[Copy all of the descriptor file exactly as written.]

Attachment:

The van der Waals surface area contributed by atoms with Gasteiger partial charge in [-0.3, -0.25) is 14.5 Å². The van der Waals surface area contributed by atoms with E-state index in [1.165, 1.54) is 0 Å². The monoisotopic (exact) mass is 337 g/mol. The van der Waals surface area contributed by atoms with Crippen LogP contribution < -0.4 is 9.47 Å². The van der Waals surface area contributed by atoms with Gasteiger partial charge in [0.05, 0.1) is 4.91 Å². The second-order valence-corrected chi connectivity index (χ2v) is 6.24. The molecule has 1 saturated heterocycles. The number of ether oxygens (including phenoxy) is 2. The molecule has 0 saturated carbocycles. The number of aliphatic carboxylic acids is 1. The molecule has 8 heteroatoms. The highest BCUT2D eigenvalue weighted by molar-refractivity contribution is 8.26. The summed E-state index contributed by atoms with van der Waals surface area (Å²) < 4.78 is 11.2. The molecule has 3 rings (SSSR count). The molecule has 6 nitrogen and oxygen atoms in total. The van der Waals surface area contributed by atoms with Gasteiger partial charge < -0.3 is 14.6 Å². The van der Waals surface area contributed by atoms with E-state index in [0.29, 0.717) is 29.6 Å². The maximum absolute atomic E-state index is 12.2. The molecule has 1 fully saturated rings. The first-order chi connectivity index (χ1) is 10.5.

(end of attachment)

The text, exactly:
The van der Waals surface area contributed by atoms with Gasteiger partial charge in [-0.3, -0.25) is 14.5 Å². The van der Waals surface area contributed by atoms with E-state index in [1.165, 1.54) is 0 Å². The monoisotopic (exact) mass is 337 g/mol. The van der Waals surface area contributed by atoms with Crippen LogP contribution < -0.4 is 9.47 Å². The van der Waals surface area contributed by atoms with Gasteiger partial charge in [0.05, 0.1) is 4.91 Å². The second-order valence-corrected chi connectivity index (χ2v) is 6.24. The molecule has 1 saturated heterocycles. The number of ether oxygens (including phenoxy) is 2. The molecule has 0 saturated carbocycles. The number of aliphatic carboxylic acids is 1. The molecule has 8 heteroatoms. The highest BCUT2D eigenvalue weighted by molar-refractivity contribution is 8.26. The summed E-state index contributed by atoms with van der Waals surface area (Å²) < 4.78 is 11.2. The molecule has 3 rings (SSSR count). The molecule has 6 nitrogen and oxygen atoms in total. The van der Waals surface area contributed by atoms with Gasteiger partial charge < -0.3 is 14.6 Å². The van der Waals surface area contributed by atoms with E-state index in [0.29, 0.717) is 29.6 Å². The maximum absolute atomic E-state index is 12.2. The molecule has 1 fully saturated rings. The first-order chi connectivity index (χ1) is 10.5.